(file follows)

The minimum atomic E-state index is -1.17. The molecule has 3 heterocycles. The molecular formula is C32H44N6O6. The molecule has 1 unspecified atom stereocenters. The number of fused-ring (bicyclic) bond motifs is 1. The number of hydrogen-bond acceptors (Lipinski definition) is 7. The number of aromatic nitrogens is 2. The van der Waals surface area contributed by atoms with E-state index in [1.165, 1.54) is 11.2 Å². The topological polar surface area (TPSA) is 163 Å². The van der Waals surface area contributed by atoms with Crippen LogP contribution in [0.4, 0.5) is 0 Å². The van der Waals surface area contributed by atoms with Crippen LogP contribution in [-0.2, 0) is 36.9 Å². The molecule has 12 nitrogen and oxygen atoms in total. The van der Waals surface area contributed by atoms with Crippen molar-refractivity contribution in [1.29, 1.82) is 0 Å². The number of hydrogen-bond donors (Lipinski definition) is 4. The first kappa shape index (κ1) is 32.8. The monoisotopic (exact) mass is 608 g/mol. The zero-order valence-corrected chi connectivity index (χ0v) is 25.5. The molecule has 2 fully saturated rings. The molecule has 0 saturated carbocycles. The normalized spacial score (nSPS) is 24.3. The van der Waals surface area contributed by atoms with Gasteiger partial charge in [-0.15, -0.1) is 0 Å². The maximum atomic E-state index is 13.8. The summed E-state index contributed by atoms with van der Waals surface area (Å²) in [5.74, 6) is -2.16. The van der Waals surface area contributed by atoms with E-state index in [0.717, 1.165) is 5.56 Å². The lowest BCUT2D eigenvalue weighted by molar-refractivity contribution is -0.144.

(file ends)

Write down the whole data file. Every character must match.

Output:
The minimum atomic E-state index is -1.17. The molecule has 3 heterocycles. The molecular formula is C32H44N6O6. The molecule has 1 unspecified atom stereocenters. The number of fused-ring (bicyclic) bond motifs is 1. The number of hydrogen-bond acceptors (Lipinski definition) is 7. The number of aromatic nitrogens is 2. The van der Waals surface area contributed by atoms with E-state index in [1.165, 1.54) is 11.2 Å². The topological polar surface area (TPSA) is 163 Å². The van der Waals surface area contributed by atoms with Crippen LogP contribution in [0.4, 0.5) is 0 Å². The van der Waals surface area contributed by atoms with Crippen LogP contribution in [-0.2, 0) is 36.9 Å². The molecule has 12 nitrogen and oxygen atoms in total. The van der Waals surface area contributed by atoms with Crippen molar-refractivity contribution in [1.29, 1.82) is 0 Å². The number of hydrogen-bond donors (Lipinski definition) is 4. The first kappa shape index (κ1) is 32.8. The monoisotopic (exact) mass is 608 g/mol. The zero-order valence-corrected chi connectivity index (χ0v) is 25.5. The molecule has 2 fully saturated rings. The molecule has 0 saturated carbocycles. The normalized spacial score (nSPS) is 24.3. The van der Waals surface area contributed by atoms with Gasteiger partial charge in [-0.15, -0.1) is 0 Å². The maximum atomic E-state index is 13.8. The summed E-state index contributed by atoms with van der Waals surface area (Å²) in [5.74, 6) is -2.16. The van der Waals surface area contributed by atoms with E-state index in [0.717, 1.165) is 5.56 Å². The lowest BCUT2D eigenvalue weighted by molar-refractivity contribution is -0.144.